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Melatonin Makes its Debut in Bipolar Disorder [60 Sec Psych]

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It’s tempting to think that melatonin will help in bipolar disorder. As we covered last month, disrupted circadian rhythms are one of the leading causes of bipolar, and blue-light blocking glasses ─ which increase the brain’s own melatonin ─ are effective in mania, and melatonin works in circadian rhythm disorders like jet lag. But in its debut randomized controlled trial in bipolar disorder, oral melatonin falls flat. [Link]

Published On: 6/30/20

Duration: 1 minute, 52 seconds

Transcript:

It’s tempting to think that melatonin will help in bipolar disorder. As we covered last month, disrupted circadian rhythms are one of the leading causes of bipolar, and blue-light blocking glasses ─ which increase the brain’s own melatonin ─ are effective in mania, and melatonin works in circadian rhythm disorders like jet lag. But in its debut randomized controlled trial in bipolar disorder, oral melatonin falls flat.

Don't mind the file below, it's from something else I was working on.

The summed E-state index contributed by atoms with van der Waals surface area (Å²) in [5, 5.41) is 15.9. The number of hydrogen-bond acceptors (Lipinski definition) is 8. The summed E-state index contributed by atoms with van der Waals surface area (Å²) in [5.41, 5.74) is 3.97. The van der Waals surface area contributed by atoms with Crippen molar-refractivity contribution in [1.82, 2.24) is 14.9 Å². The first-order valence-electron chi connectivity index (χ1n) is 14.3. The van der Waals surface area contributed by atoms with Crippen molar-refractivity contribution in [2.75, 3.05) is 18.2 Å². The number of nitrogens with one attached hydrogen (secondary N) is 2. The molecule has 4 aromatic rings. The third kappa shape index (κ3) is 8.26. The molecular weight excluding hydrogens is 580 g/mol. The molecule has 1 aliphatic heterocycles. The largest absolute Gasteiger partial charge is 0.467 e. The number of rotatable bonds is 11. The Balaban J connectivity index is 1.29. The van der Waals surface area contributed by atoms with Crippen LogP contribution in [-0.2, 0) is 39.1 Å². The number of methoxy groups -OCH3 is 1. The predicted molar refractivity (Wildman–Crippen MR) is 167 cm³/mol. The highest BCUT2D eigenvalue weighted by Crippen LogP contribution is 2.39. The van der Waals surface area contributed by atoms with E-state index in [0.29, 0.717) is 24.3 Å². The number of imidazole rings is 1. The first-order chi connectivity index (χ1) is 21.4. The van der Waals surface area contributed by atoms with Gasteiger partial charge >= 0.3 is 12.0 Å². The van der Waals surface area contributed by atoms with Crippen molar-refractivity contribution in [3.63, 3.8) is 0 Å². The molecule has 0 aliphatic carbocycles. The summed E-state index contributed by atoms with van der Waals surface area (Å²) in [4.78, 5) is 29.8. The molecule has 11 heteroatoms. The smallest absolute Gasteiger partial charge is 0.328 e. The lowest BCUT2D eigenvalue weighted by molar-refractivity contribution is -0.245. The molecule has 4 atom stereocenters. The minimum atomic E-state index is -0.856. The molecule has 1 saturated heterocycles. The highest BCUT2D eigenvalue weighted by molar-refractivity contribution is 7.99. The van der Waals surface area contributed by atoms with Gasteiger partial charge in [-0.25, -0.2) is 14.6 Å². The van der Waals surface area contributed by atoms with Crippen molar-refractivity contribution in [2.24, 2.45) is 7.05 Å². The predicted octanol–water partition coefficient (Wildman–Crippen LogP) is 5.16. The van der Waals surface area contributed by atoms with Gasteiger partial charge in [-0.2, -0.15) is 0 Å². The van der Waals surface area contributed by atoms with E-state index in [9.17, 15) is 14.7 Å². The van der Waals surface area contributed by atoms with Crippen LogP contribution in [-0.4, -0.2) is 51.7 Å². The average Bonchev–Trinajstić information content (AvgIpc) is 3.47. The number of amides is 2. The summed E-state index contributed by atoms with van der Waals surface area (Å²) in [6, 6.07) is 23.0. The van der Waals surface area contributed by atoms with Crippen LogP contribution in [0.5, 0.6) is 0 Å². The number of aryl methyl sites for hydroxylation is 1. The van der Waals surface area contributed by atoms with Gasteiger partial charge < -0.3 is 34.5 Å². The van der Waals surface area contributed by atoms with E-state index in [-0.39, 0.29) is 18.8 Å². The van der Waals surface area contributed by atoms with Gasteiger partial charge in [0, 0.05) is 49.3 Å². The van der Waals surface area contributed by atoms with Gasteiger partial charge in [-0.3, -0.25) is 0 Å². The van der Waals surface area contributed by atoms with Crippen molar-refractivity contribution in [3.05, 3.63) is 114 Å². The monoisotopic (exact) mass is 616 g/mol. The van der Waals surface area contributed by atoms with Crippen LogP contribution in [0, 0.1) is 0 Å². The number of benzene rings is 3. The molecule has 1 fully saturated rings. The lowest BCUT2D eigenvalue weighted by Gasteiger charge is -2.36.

The small 3-week study involved 41 patients with bipolar in a manic or hypomanic state. Compared to placebo, melatonin made no difference on the primary outcome measure of manic symptoms and did not even help sleep. On secondary outcomes ─ which were mainly different ways of data fishing among the bipolar rating scales ─ there was a suggestion of improvement in the melatonin group, but these would not be considered statistically significant since they were secondary measures.

The study used a quality extended-release version of melatonin ─ Circadin ─ which is approved as a prescription med for sleep in the UK.

Is there hope for melatonin? Maybe. The melatonin agonist ramelteon/rozerem has a small effect on bipolar depression, but behavioral strategies are currently the most effective way to realign the broken circadian system in bipolar disorder. We reviewed those in our June 1 podcast.

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